• Rich and flexible metadata structure to encode the knowledge about data
      • Powerful shared tools to access, merge and analyze the data
    • 7. Earth Science Data to Knowledge Transformation: Value-Adding Processes Petabytes 10 15 Terabytes 10 12 Gigabytes 10 9 Megabytes 10 6 Calibration, Transformation To Characterized Geophysical Parameters Filtering, Aggregation, Fusion, Modeling, Trends, Forecasting Interactive Dissemination ACCESS Multi-platform/parameter, high space/time resolution, remote & in-situ sensing Sensing Analysis & Synthesis Data Acquisition Value Chain (Network) InfoSystem Goal: Add as much value to the data as possible to benefit all users Data Usage Value Network Flexible data selection, and processing to to deliver right knowledge, right place right time Data - L1 Information – L2 Knowledge – L3-6? Usable Knowledge Query Data Distributed, Dynamic More Local, DAAC Processing Knowledge Use
    • 8. Assertions on Web Services Technology
      • Currently Web Services are the leading (and only?) technologies for building software applications in autonomous, networked, dynamic environment
      • The future is promising since businesses are driving the WS technologies and the community is benefiting from the increasingly ‘semantic web’
      • A growing resource pool is exposed as ‘services’ and WS-based ES applications development frameworks are being developed/evaluated (e.g. SciFlo, DataFed)
      • WS Adaptation Issues
      • Catalogs for finding and using services are grossly inadequate
      • The semantic layers of the interoperability stack are not yet available
      • General ‘ fallacies of distributed computing’ :
        • Network is reliable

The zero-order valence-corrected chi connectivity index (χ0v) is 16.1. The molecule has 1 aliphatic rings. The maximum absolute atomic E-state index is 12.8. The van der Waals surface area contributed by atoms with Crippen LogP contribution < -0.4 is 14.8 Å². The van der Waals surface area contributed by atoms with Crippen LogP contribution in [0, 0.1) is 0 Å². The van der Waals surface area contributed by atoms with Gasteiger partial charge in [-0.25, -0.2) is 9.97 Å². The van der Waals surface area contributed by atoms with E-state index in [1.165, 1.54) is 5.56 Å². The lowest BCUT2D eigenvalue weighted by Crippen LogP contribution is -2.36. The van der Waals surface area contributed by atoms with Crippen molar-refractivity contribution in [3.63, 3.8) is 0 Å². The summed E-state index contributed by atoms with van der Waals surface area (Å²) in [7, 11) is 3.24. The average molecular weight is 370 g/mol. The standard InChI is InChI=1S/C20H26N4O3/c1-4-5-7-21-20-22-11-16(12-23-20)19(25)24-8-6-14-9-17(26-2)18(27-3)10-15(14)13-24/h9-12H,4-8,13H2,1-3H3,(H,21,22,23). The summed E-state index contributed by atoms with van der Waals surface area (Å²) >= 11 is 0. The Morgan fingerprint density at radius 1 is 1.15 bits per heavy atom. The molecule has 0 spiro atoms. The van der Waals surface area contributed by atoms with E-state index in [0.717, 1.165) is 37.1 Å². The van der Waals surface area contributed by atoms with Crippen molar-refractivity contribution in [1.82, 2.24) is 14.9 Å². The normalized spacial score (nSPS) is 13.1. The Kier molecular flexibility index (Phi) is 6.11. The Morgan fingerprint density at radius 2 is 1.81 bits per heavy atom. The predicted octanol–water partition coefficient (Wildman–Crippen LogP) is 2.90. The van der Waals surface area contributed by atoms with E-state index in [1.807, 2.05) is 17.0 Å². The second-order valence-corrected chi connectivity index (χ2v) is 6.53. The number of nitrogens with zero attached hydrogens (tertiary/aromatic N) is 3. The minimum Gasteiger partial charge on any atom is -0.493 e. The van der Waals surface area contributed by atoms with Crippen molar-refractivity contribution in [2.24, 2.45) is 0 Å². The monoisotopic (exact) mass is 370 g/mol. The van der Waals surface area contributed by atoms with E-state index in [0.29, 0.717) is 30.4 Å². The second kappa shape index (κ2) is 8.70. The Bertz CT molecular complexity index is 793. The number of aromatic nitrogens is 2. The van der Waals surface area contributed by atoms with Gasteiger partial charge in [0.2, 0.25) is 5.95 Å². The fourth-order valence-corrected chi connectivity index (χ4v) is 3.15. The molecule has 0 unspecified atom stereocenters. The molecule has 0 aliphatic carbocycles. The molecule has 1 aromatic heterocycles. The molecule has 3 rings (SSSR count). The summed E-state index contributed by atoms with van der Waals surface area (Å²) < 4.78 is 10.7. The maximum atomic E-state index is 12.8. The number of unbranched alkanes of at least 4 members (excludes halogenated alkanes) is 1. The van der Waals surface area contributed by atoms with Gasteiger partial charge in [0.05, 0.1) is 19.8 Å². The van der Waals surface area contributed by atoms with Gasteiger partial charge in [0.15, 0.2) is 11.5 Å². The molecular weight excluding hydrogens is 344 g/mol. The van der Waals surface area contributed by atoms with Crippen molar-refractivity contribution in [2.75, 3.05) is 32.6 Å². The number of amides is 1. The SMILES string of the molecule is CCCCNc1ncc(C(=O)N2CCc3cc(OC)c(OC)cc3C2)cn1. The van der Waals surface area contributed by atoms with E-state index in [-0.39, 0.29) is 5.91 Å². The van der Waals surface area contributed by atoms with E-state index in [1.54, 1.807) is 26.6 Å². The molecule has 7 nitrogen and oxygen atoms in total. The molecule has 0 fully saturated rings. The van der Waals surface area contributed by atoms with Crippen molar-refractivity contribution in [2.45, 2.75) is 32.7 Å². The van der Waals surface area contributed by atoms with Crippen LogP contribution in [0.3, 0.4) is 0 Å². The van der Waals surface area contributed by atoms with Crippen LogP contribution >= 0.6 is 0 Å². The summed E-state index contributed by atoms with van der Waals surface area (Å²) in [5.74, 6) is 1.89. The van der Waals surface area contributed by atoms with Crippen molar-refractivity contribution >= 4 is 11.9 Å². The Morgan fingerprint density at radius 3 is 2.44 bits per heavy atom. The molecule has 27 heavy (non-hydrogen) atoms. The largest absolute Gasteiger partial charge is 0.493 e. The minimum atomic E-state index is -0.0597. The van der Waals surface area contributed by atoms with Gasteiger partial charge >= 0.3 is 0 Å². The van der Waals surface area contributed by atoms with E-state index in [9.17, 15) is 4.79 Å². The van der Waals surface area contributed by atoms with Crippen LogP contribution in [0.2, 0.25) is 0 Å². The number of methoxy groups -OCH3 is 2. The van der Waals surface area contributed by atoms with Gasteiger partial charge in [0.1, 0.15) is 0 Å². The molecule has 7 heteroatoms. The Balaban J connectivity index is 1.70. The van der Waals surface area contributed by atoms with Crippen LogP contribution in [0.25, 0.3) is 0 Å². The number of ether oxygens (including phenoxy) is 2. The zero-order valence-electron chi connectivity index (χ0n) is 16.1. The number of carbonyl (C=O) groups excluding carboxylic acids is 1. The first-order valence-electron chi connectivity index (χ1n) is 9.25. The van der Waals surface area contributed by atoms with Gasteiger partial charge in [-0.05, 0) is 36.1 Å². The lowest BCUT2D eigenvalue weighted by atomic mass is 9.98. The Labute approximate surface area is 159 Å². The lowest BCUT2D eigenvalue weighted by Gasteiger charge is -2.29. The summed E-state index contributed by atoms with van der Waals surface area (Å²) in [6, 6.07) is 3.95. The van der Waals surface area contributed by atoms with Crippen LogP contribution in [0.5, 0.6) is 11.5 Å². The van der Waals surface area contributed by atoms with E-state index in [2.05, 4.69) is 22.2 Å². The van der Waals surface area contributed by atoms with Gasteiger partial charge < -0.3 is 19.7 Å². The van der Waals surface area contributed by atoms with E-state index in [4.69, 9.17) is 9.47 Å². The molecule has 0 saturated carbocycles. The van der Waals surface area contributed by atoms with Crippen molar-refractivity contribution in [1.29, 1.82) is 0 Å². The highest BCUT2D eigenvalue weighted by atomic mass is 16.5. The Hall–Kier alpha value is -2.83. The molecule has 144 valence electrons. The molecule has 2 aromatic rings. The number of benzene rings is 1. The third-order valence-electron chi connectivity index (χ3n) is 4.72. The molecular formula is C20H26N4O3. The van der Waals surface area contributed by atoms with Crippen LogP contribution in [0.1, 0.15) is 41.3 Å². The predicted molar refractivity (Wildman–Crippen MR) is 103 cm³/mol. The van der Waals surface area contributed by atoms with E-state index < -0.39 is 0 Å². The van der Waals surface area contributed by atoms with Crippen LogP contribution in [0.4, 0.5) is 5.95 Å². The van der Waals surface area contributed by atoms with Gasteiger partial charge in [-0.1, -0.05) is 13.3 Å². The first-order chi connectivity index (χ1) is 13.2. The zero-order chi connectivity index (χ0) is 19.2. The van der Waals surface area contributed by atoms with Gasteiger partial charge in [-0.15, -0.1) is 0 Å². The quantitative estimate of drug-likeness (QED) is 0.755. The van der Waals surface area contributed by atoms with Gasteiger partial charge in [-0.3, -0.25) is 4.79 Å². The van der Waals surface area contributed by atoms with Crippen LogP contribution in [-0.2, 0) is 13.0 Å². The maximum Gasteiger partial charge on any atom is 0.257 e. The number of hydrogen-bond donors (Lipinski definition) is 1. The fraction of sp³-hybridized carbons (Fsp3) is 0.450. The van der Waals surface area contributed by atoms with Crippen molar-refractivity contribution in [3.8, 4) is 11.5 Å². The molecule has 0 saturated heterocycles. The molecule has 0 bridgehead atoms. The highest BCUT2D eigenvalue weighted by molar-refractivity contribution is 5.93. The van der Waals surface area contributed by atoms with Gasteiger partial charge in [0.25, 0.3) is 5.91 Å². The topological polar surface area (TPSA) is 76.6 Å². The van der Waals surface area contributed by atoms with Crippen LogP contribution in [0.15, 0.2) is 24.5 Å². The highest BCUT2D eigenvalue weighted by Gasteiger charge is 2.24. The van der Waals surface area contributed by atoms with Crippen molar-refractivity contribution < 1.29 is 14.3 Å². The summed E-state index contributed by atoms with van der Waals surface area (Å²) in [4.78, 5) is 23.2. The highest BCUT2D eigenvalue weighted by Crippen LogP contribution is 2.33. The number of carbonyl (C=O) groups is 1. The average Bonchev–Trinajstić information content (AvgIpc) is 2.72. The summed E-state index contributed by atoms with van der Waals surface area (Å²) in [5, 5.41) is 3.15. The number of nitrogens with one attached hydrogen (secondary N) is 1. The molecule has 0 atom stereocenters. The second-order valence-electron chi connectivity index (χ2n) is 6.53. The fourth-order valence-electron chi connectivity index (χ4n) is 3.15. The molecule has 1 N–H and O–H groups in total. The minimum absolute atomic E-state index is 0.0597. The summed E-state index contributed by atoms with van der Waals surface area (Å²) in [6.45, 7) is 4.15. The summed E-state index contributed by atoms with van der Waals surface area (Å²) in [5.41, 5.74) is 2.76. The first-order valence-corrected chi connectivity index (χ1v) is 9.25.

• Latency is zero
        • Bandwidth infinite
        • Network is secure
        • Topology stable
        • One administrator
        • No transport costs
        • Network uniform
    • 9. Interoperability Stack
      • Kickoff Questions
      • What is a Web Service?
        • e.g. 'A programming module with a well-defined, web-based I/O interface' (operating on well structured data??)
        • Examples of what is/is not a WS
      • WS Classification by Interoperability Layer
        • Transport
        • Interface Syntax
          • Strongly typed interface (e.g. SOAP, WSDL)
          • Weakly typed interface (e.g. arbitrary CGI? URL interface)
        • Protocol/Data
        • Semantics
      • WS Classification by Architecture
        • Services for Tightly Coupled applications (e.g. URL service called from IDL)
        • Services for Loosely Coupled (e.g. application composed from SOAP services)
      HTTP, SMTP Addressing, Data flow Transport XML Data format Syntax SOAP, WS-* ext. Communication behavior Protocol Schema, WSDL Types Data WSDL ext., Policy, RDF Meaning Semantics Standards Description Layer
    • 10. Data Flow and Flow Control in AQ Management
      • Relationship between different information activities
      States Regions AIRS AQS EPA Air Portal EPA Science Portal VIEWS AIRNOW
    • 11. Information Techology Vision Scenario: Smoke Impact REASoN Project: Application of NASA ESE Data and Tools to Particulate Air Quality Management ( PPT/PDF )
      • Scenario:
      • Smoke form Mexico causes record PM over the Eastern US.
      • Goal:
      • Detect smoke emission and predict PM and ozone concentration
      • Support air quality management and transportation safety
      • Impacts:
      • PM and ozone air quality episodes, AQ standard exceedance
      • Transportation safety risks due to reduced visibility
      • Timeline:
      • Routine satellite monitoring of fire and smoke
      • The smoke event triggers intensified sensing and analysis
      • The event is documented for science and management use
      • Science/Air Quality Information Needs:
      • Quantitative real-time fire & smoke emission monitoring
      • PM, ozone forecast (3-5 days) based on smoke emissions data
      • Information Technology Needs:
      • Real-time access to routine and ad-hoc data and models